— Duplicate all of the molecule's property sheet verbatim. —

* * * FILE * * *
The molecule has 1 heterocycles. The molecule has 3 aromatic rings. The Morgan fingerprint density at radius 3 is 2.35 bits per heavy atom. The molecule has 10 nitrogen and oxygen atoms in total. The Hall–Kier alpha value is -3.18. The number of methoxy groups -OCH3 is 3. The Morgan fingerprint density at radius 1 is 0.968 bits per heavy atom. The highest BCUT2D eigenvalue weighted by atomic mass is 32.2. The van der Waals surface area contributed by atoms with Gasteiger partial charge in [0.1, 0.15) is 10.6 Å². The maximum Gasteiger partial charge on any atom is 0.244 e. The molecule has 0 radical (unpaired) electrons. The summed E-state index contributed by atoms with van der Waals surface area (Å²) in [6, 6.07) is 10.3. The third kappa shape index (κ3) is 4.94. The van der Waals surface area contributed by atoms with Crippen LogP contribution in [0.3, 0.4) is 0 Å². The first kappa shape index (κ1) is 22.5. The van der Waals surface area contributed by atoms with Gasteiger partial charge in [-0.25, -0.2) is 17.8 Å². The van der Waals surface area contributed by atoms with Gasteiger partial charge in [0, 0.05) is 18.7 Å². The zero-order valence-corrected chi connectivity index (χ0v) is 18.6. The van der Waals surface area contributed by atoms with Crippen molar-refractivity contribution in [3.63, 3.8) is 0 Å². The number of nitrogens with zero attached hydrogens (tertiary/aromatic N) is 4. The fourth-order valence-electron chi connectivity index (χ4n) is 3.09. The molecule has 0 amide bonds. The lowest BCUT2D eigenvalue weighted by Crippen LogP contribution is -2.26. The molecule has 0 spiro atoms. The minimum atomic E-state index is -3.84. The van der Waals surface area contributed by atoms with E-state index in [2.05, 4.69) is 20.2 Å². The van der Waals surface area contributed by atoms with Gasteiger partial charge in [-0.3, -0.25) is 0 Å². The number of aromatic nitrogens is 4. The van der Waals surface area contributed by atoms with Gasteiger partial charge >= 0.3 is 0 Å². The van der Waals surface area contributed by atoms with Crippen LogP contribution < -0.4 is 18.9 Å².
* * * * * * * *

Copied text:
The molecule has 1 heterocycles. The molecule has 3 aromatic rings. The Morgan fingerprint density at radius 3 is 2.35 bits per heavy atom. The molecule has 10 nitrogen and oxygen atoms in total. The Hall–Kier alpha value is -3.18. The number of methoxy groups -OCH3 is 3. The Morgan fingerprint density at radius 1 is 0.968 bits per heavy atom. The highest BCUT2D eigenvalue weighted by atomic mass is 32.2. The van der Waals surface area contributed by atoms with Gasteiger partial charge in [0.1, 0.15) is 10.6 Å². The maximum Gasteiger partial charge on any atom is 0.244 e. The molecule has 0 radical (unpaired) electrons. The summed E-state index contributed by atoms with van der Waals surface area (Å²) in [6, 6.07) is 10.3. The third kappa shape index (κ3) is 4.94. The van der Waals surface area contributed by atoms with Crippen LogP contribution in [0.3, 0.4) is 0 Å². The first kappa shape index (κ1) is 22.5. The van der Waals surface area contributed by atoms with Gasteiger partial charge in [-0.25, -0.2) is 17.8 Å². The van der Waals surface area contributed by atoms with Gasteiger partial charge in [0, 0.05) is 18.7 Å². The zero-order valence-corrected chi connectivity index (χ0v) is 18.6. The van der Waals surface area contributed by atoms with Crippen molar-refractivity contribution in [3.63, 3.8) is 0 Å². The number of nitrogens with zero attached hydrogens (tertiary/aromatic N) is 4. The fourth-order valence-electron chi connectivity index (χ4n) is 3.09. The molecule has 0 amide bonds. The lowest BCUT2D eigenvalue weighted by Crippen LogP contribution is -2.26. The molecule has 0 spiro atoms. The minimum atomic E-state index is -3.84. The van der Waals surface area contributed by atoms with E-state index in [2.05, 4.69) is 20.2 Å². The van der Waals surface area contributed by atoms with Gasteiger partial charge in [-0.3, -0.25) is 0 Å². The number of aromatic nitrogens is 4. The van der Waals surface area contributed by atoms with Gasteiger partial charge >= 0.3 is 0 Å². The van der Waals surface area contributed by atoms with Crippen LogP contribution < -0.4 is 18.9 Å².